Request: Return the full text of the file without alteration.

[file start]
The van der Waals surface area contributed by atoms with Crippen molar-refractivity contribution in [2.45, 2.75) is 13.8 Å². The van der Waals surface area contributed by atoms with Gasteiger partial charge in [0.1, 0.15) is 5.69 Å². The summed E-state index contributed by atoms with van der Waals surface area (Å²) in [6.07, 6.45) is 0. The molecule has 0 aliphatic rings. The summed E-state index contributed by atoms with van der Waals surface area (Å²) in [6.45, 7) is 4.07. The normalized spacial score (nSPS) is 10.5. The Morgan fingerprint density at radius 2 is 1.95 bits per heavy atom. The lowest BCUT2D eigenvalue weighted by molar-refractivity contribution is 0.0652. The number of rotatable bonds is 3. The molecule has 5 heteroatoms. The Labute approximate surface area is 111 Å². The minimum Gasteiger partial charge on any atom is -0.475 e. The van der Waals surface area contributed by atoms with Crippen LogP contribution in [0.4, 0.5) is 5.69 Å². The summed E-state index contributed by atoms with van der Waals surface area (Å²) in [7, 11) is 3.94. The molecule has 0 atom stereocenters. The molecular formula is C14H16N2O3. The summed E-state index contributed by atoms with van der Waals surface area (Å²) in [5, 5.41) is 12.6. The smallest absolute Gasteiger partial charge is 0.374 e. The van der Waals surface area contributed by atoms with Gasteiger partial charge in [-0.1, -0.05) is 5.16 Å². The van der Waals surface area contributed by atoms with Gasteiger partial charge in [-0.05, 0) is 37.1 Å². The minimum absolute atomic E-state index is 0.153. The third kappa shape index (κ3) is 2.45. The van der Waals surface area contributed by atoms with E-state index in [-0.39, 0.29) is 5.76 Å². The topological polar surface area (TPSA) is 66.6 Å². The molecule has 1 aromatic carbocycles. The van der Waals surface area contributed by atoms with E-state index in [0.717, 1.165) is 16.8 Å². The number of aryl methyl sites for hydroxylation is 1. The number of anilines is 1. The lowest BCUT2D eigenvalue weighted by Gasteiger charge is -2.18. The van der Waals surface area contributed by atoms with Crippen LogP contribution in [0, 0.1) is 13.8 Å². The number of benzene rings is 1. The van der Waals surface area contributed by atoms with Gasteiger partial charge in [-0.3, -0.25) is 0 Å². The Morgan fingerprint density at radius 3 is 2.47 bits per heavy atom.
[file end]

The van der Waals surface area contributed by atoms with Crippen molar-refractivity contribution in [2.45, 2.75) is 13.8 Å². The van der Waals surface area contributed by atoms with Gasteiger partial charge in [0.1, 0.15) is 5.69 Å². The summed E-state index contributed by atoms with van der Waals surface area (Å²) in [6.07, 6.45) is 0. The molecule has 0 aliphatic rings. The summed E-state index contributed by atoms with van der Waals surface area (Å²) in [6.45, 7) is 4.07. The normalized spacial score (nSPS) is 10.5. The Morgan fingerprint density at radius 2 is 1.95 bits per heavy atom. The lowest BCUT2D eigenvalue weighted by molar-refractivity contribution is 0.0652. The number of rotatable bonds is 3. The molecule has 5 heteroatoms. The Labute approximate surface area is 111 Å². The minimum Gasteiger partial charge on any atom is -0.475 e. The van der Waals surface area contributed by atoms with Crippen LogP contribution in [0.4, 0.5) is 5.69 Å². The summed E-state index contributed by atoms with van der Waals surface area (Å²) in [7, 11) is 3.94. The molecule has 0 atom stereocenters. The molecular formula is C14H16N2O3. The summed E-state index contributed by atoms with van der Waals surface area (Å²) in [5, 5.41) is 12.6. The smallest absolute Gasteiger partial charge is 0.374 e. The van der Waals surface area contributed by atoms with Gasteiger partial charge in [-0.1, -0.05) is 5.16 Å². The van der Waals surface area contributed by atoms with Gasteiger partial charge in [-0.05, 0) is 37.1 Å². The minimum absolute atomic E-state index is 0.153. The third kappa shape index (κ3) is 2.45. The van der Waals surface area contributed by atoms with E-state index in [-0.39, 0.29) is 5.76 Å². The topological polar surface area (TPSA) is 66.6 Å². The molecule has 1 aromatic carbocycles. The van der Waals surface area contributed by atoms with E-state index in [0.717, 1.165) is 16.8 Å². The number of aryl methyl sites for hydroxylation is 1. The number of anilines is 1. The lowest BCUT2D eigenvalue weighted by Gasteiger charge is -2.18. The van der Waals surface area contributed by atoms with Crippen LogP contribution in [0, 0.1) is 13.8 Å². The number of benzene rings is 1. The van der Waals surface area contributed by atoms with Gasteiger partial charge in [-0.3, -0.25) is 0 Å². The Morgan fingerprint density at radius 3 is 2.47 bits per heavy atom.